Native Americans say you can’t have a national revival without national repentance. But these First Nation tribes are doing what they can to bring it about.

This week they held a gathering in the nation’s capitol called All Tribes D.C. They enjoyed worship, singing, dancing and pounding of drums. But also came for a national cause.

Their leader First Nation Apostle Negile Bigpond told CBN News, “All Tribes D.C. Is a vision to change a nation. To release the Great Awakening…the Great Revival."

They’re working to see prophecies fulfilled that go all the way back to Billy Graham.

Mary Faus, one of All Tribes D.C.’s organizers, explained of Graham, "When he spoke to the Navajo nation in the early ‘70s, he said ‘you as the Native Americans are like a sleeping giant, and when you awaken, you will become the evangelists.'"

But these tribes know for a spiritual revival to come to all peoples, there must first be reconciliation, and that takes apologizing and forgiving.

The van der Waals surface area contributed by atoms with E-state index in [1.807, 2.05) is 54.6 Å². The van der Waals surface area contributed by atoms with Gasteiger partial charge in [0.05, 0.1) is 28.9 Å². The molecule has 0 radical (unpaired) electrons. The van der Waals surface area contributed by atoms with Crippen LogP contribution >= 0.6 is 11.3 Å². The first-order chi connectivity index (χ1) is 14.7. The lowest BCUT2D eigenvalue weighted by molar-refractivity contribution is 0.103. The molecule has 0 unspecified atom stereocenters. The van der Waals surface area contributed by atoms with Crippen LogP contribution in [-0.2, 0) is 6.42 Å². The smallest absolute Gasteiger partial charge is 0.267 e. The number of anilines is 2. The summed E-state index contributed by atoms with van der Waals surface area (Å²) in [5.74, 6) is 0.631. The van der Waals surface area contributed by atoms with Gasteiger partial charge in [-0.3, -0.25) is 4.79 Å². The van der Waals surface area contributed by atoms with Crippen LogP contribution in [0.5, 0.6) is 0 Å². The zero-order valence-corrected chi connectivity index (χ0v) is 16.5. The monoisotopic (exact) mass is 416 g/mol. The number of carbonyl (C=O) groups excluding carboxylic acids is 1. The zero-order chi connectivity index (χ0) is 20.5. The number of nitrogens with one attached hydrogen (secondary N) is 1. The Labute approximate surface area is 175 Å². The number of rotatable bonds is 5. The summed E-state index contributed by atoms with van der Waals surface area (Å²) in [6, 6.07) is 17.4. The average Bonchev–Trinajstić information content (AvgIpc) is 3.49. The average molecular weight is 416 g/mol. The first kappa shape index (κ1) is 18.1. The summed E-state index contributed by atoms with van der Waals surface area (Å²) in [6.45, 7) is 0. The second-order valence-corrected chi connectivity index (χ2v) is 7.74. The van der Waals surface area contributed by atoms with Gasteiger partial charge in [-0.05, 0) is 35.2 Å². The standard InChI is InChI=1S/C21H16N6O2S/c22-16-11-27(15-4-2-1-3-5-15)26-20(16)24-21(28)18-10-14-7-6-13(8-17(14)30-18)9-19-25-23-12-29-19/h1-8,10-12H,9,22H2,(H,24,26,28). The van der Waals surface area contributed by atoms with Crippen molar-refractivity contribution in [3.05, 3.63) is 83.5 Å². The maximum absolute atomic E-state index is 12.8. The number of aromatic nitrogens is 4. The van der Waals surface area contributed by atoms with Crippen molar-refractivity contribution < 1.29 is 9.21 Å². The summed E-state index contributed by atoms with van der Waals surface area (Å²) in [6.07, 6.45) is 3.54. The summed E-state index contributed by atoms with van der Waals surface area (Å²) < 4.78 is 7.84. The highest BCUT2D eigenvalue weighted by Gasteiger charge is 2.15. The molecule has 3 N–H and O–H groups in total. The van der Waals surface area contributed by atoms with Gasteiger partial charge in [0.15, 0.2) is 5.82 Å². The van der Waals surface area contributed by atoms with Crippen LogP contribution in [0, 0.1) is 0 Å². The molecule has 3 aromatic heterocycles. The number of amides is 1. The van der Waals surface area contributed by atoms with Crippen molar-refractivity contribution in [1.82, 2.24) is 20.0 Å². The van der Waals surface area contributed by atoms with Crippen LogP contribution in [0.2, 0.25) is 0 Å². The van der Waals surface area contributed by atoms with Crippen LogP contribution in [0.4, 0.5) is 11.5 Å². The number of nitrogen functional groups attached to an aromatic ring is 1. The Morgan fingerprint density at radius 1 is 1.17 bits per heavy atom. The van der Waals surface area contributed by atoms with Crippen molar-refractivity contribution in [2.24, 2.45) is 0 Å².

Bigpond suggested if the U.S. would apologize for what it did to its Native Americans, the rest of the world could no longer bludgeon the U.S. with that.

“Other countries that don’t like America feed off what happened to the native people,” he explained. "Germany — Hitler — used that against the Jews. He understood what America did to First Nation people."

They’ve Forgiven, But Still Would Like an Apology

In 2016, the First Nation people took the first step in the process that could lead to reconciliation: coming to the National Mall in Washington D.C. to forgive those who persecuted them. Now they’re after the next step: an apology from national leaders.

Faus explained, “We know, having released forgiveness even to the nation that has never asked for it, we believe that should they release the apology, it would unlock this nation.”

Bigpond believes President Trump is just the man to make such an apology for the nation because he’s a non-politician.

“It would take a president who’s not integrated into all the politics of things; who has a heart, a spirit, an ideal,” Bigpond said. "Idealists will always look for different things and changes."

Native Americans have always been known as a warrior people, but now many of the Christians among them want to war for the land and the Lord Jesus they love, and for reconciliation and revival.

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